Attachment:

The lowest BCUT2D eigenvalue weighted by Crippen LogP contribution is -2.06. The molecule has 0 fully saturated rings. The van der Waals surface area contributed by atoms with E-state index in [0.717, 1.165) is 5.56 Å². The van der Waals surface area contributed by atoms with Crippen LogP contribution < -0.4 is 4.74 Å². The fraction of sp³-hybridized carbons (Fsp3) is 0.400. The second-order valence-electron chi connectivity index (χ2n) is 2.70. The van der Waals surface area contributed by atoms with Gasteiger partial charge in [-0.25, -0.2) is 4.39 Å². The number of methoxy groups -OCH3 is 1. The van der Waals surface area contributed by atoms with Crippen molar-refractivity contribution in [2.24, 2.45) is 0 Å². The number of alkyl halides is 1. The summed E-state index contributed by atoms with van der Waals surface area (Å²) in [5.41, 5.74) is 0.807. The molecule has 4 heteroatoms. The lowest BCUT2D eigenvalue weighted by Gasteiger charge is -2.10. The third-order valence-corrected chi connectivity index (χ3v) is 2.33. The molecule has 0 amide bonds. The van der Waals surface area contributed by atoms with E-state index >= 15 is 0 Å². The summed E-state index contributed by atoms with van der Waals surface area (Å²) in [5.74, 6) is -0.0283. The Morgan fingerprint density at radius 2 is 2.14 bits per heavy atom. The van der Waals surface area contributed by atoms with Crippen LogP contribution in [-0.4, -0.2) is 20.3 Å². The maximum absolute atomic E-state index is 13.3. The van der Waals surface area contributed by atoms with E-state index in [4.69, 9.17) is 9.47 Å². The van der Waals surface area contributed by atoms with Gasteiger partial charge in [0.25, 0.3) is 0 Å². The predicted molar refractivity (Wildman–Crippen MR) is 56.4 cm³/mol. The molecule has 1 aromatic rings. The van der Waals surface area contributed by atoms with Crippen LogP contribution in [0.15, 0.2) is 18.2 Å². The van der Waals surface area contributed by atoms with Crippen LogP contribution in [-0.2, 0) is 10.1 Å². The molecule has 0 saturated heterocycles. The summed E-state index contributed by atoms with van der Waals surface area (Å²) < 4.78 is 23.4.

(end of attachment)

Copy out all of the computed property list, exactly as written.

The lowest BCUT2D eigenvalue weighted by Crippen LogP contribution is -2.06. The molecule has 0 fully saturated rings. The van der Waals surface area contributed by atoms with E-state index in [0.717, 1.165) is 5.56 Å². The van der Waals surface area contributed by atoms with Crippen LogP contribution < -0.4 is 4.74 Å². The fraction of sp³-hybridized carbons (Fsp3) is 0.400. The second-order valence-electron chi connectivity index (χ2n) is 2.70. The van der Waals surface area contributed by atoms with Gasteiger partial charge in [-0.25, -0.2) is 4.39 Å². The number of methoxy groups -OCH3 is 1. The van der Waals surface area contributed by atoms with Crippen molar-refractivity contribution in [2.24, 2.45) is 0 Å². The number of alkyl halides is 1. The summed E-state index contributed by atoms with van der Waals surface area (Å²) in [5.41, 5.74) is 0.807. The molecule has 4 heteroatoms. The lowest BCUT2D eigenvalue weighted by Gasteiger charge is -2.10. The third-order valence-corrected chi connectivity index (χ3v) is 2.33. The molecule has 0 amide bonds. The van der Waals surface area contributed by atoms with E-state index >= 15 is 0 Å². The summed E-state index contributed by atoms with van der Waals surface area (Å²) in [5.74, 6) is -0.0283. The Morgan fingerprint density at radius 2 is 2.14 bits per heavy atom. The van der Waals surface area contributed by atoms with Crippen LogP contribution in [-0.4, -0.2) is 20.3 Å². The maximum absolute atomic E-state index is 13.3. The van der Waals surface area contributed by atoms with E-state index in [4.69, 9.17) is 9.47 Å². The van der Waals surface area contributed by atoms with Gasteiger partial charge in [0.25, 0.3) is 0 Å². The predicted molar refractivity (Wildman–Crippen MR) is 56.4 cm³/mol. The molecule has 1 aromatic rings. The van der Waals surface area contributed by atoms with Crippen LogP contribution in [0.15, 0.2) is 18.2 Å². The van der Waals surface area contributed by atoms with Crippen LogP contribution in [-0.2, 0) is 10.1 Å². The molecule has 0 saturated heterocycles. The summed E-state index contributed by atoms with van der Waals surface area (Å²) < 4.78 is 23.4.